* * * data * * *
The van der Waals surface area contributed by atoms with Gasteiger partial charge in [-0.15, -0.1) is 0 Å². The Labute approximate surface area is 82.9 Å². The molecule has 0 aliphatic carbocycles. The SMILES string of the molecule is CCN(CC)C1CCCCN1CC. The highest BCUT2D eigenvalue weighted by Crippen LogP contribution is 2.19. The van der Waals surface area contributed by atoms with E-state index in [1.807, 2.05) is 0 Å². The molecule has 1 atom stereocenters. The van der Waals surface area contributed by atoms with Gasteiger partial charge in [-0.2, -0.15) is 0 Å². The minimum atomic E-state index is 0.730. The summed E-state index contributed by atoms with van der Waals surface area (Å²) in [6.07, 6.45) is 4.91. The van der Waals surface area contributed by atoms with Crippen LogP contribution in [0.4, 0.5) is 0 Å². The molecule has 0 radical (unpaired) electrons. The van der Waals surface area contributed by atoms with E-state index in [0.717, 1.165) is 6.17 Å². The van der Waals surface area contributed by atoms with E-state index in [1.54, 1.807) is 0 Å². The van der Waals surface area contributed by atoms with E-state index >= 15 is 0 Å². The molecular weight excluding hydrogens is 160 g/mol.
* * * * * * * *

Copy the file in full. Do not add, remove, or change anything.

The van der Waals surface area contributed by atoms with Gasteiger partial charge in [-0.15, -0.1) is 0 Å². The Labute approximate surface area is 82.9 Å². The molecule has 0 aliphatic carbocycles. The SMILES string of the molecule is CCN(CC)C1CCCCN1CC. The highest BCUT2D eigenvalue weighted by Crippen LogP contribution is 2.19. The van der Waals surface area contributed by atoms with E-state index in [1.807, 2.05) is 0 Å². The molecule has 1 atom stereocenters. The van der Waals surface area contributed by atoms with Gasteiger partial charge in [-0.2, -0.15) is 0 Å². The minimum atomic E-state index is 0.730. The summed E-state index contributed by atoms with van der Waals surface area (Å²) in [6.07, 6.45) is 4.91. The van der Waals surface area contributed by atoms with Crippen LogP contribution in [0.4, 0.5) is 0 Å². The molecule has 0 radical (unpaired) electrons. The van der Waals surface area contributed by atoms with E-state index in [0.717, 1.165) is 6.17 Å². The van der Waals surface area contributed by atoms with E-state index in [1.54, 1.807) is 0 Å². The van der Waals surface area contributed by atoms with E-state index >= 15 is 0 Å². The molecular weight excluding hydrogens is 160 g/mol.